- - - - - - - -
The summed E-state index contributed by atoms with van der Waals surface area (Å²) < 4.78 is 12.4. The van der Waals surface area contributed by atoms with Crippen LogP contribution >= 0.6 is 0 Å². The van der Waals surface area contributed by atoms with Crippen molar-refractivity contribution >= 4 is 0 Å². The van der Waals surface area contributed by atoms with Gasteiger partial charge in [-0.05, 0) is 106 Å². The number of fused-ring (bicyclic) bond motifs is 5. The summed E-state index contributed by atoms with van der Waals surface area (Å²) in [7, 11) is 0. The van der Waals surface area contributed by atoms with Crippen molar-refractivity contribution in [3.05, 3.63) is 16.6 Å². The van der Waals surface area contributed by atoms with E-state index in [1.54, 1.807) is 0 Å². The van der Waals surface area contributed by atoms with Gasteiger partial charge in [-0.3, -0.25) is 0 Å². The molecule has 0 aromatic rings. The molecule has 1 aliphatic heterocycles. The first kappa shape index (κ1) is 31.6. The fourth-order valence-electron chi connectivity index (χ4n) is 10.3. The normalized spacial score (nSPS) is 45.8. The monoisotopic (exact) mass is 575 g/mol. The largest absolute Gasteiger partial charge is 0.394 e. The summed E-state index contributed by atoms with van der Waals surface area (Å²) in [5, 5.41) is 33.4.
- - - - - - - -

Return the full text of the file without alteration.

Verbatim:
The summed E-state index contributed by atoms with van der Waals surface area (Å²) < 4.78 is 12.4. The van der Waals surface area contributed by atoms with Crippen LogP contribution >= 0.6 is 0 Å². The van der Waals surface area contributed by atoms with Crippen molar-refractivity contribution >= 4 is 0 Å². The van der Waals surface area contributed by atoms with Gasteiger partial charge in [-0.05, 0) is 106 Å². The number of fused-ring (bicyclic) bond motifs is 5. The summed E-state index contributed by atoms with van der Waals surface area (Å²) in [7, 11) is 0. The van der Waals surface area contributed by atoms with Crippen molar-refractivity contribution in [3.05, 3.63) is 16.6 Å². The van der Waals surface area contributed by atoms with E-state index in [1.54, 1.807) is 0 Å². The van der Waals surface area contributed by atoms with Gasteiger partial charge in [-0.3, -0.25) is 0 Å². The molecule has 0 aromatic rings. The molecule has 1 aliphatic heterocycles. The first kappa shape index (κ1) is 31.6. The fourth-order valence-electron chi connectivity index (χ4n) is 10.3. The normalized spacial score (nSPS) is 45.8. The monoisotopic (exact) mass is 575 g/mol. The largest absolute Gasteiger partial charge is 0.394 e. The summed E-state index contributed by atoms with van der Waals surface area (Å²) in [5, 5.41) is 33.4.